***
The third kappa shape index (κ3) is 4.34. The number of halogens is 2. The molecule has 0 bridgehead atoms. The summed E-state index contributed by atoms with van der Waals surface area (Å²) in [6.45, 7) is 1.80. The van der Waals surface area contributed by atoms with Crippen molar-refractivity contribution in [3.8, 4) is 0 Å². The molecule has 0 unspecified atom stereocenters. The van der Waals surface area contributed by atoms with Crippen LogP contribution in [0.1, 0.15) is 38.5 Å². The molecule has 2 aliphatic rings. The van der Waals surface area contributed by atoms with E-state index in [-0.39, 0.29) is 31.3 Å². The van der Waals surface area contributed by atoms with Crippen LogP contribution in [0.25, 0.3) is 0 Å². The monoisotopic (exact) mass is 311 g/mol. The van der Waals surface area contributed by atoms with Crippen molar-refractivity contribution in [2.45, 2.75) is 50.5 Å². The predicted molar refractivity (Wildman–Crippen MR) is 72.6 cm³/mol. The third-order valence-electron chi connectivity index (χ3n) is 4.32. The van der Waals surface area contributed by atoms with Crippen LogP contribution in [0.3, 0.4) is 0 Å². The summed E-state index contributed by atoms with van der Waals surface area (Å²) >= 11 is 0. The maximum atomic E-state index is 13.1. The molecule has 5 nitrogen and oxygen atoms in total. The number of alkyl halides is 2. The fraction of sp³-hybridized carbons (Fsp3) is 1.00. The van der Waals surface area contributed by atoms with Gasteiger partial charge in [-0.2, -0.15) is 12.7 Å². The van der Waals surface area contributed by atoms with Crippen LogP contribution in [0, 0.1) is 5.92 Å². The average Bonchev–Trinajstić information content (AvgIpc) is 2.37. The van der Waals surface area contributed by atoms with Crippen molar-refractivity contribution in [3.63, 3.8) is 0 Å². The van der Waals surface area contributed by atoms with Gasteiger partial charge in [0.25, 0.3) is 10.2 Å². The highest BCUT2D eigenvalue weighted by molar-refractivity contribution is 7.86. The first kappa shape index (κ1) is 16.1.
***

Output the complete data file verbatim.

The third kappa shape index (κ3) is 4.34. The number of halogens is 2. The molecule has 0 bridgehead atoms. The summed E-state index contributed by atoms with van der Waals surface area (Å²) in [6.45, 7) is 1.80. The van der Waals surface area contributed by atoms with Crippen molar-refractivity contribution in [3.8, 4) is 0 Å². The molecule has 0 unspecified atom stereocenters. The van der Waals surface area contributed by atoms with Crippen LogP contribution in [0.1, 0.15) is 38.5 Å². The molecule has 2 aliphatic rings. The van der Waals surface area contributed by atoms with E-state index in [-0.39, 0.29) is 31.3 Å². The van der Waals surface area contributed by atoms with Crippen LogP contribution in [0.25, 0.3) is 0 Å². The monoisotopic (exact) mass is 311 g/mol. The van der Waals surface area contributed by atoms with Crippen molar-refractivity contribution in [2.45, 2.75) is 50.5 Å². The predicted molar refractivity (Wildman–Crippen MR) is 72.6 cm³/mol. The third-order valence-electron chi connectivity index (χ3n) is 4.32. The van der Waals surface area contributed by atoms with Crippen LogP contribution in [0.3, 0.4) is 0 Å². The summed E-state index contributed by atoms with van der Waals surface area (Å²) >= 11 is 0. The maximum atomic E-state index is 13.1. The molecule has 5 nitrogen and oxygen atoms in total. The number of alkyl halides is 2. The fraction of sp³-hybridized carbons (Fsp3) is 1.00. The van der Waals surface area contributed by atoms with Gasteiger partial charge in [-0.2, -0.15) is 12.7 Å². The van der Waals surface area contributed by atoms with Crippen LogP contribution in [0, 0.1) is 5.92 Å². The average Bonchev–Trinajstić information content (AvgIpc) is 2.37. The van der Waals surface area contributed by atoms with Crippen molar-refractivity contribution in [3.63, 3.8) is 0 Å². The van der Waals surface area contributed by atoms with Gasteiger partial charge in [0.25, 0.3) is 10.2 Å². The highest BCUT2D eigenvalue weighted by molar-refractivity contribution is 7.86. The first kappa shape index (κ1) is 16.1.